Moto G4 Play Review
Imaging hardware suffers a bit, no doubt in an effort to keep costs down
With a phone like the G4 Play, we're not going to go in and ask a lot from its camera. At this price, that it has one at all is usually sufficient, and at least here we're not let down by really bottom-of-the-barrel specs. Instead, we get a 5MP front-facer and an 8MP main camera – nothing to brag about, sure, but so far nothing that has us thinking we'll want to carry around a separate point-and-shoot, as well.
A camera that struggles at every turn, but is capable of some decent pics in the right situations
Pics taken with the Moto G4 Play's primary camera look … alright. Under the right conditions they can even look pretty good, but there's a tendency for the camera's exposure to easily get washed out when dealing with bright sunlight.
To the camera's credit, HDR mode helps out *a lot* when it comes to compensating for those exposure problems, and while we love having that option around, it's not one we prefer to lean on quite as much as the G4 Play demands.
One other frustrating bit is the lack of the “pro” mode found on the other G4s, removing the option for manual controls. It's an understandable enough decision, given that few shoppers looking for a $150 smartphone are probably also demanding fine-grained camera controls, but one you should be aware of, all the same.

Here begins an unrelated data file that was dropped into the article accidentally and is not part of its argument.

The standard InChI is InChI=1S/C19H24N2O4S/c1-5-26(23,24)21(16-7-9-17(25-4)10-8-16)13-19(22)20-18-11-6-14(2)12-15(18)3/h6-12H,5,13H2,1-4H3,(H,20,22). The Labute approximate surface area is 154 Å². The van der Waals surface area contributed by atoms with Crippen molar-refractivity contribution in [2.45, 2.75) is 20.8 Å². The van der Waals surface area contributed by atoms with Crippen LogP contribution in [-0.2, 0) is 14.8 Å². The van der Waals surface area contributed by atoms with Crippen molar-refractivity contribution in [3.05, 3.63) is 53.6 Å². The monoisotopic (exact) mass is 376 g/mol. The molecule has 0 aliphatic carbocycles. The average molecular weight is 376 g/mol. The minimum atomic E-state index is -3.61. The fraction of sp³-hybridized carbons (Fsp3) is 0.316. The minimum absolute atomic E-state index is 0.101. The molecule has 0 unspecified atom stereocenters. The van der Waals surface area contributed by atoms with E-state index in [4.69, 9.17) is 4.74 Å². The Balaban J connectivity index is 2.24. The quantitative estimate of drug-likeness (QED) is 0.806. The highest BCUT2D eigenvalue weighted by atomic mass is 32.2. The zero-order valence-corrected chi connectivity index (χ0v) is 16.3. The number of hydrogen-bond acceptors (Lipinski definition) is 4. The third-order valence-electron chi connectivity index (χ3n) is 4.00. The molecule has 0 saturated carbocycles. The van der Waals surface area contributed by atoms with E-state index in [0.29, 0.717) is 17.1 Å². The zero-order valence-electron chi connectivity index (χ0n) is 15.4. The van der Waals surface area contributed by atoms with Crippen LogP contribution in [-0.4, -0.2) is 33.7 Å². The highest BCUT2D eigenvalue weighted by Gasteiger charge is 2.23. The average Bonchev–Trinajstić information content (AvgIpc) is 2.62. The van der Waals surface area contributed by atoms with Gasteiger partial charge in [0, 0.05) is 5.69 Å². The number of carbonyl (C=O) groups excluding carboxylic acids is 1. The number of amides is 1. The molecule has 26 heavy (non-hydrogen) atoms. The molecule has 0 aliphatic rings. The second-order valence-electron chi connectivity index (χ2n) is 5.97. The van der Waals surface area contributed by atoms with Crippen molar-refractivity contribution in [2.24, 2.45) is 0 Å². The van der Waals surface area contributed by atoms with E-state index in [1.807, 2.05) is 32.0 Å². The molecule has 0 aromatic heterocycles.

Low-light performance isn't too hot, but the LED flash helps – though it's a single-LED component, as opposed to the two-tone flash present on other G4s. The front-facer lacks a flash altogether, which is a shame since it really struggles with low-light environments.
Records in full HD, but that's about as much as we can say for video performance
While still-image quality was adequate, the Moto G4 Play might not be the best choice for shooting a lot of video. We found auto-focus kept jumping around, having a lot of difficulty achieving a lock, and refocusing isn't nearly as quick as we'd like.
Video quality also isn't great, especially at 720p, which comes across looking far softer than its resolution would suggest. 1080p's quite a bit better, but both those HD shooting modes deliver videos that in our tests had difficulty capturing a full range of brightness levels – mids were OK, but dark areas were too dark, and bright areas blown-out.
Who would have thought this front-facing speaker would out-perform even more expensive phones?
The Moto G4 Play has the same sort of mono front-facing-speaker-in-the-earpiece arrangement as we found on the other G4 phones, and while we always love stereo where we can get it, even having a single speaker on the phone's face is a nice move, making video-watching particularly enjoyable.
The speaker's nice and loud, too, and even is capable of louder output than the more expensive G4 models.
As we mentioned before, the Play's well equipped to handle 720p video footage, and whether you're streaming from YouTube or watching downloaded content, the phone's swift enough to keep up with software demands.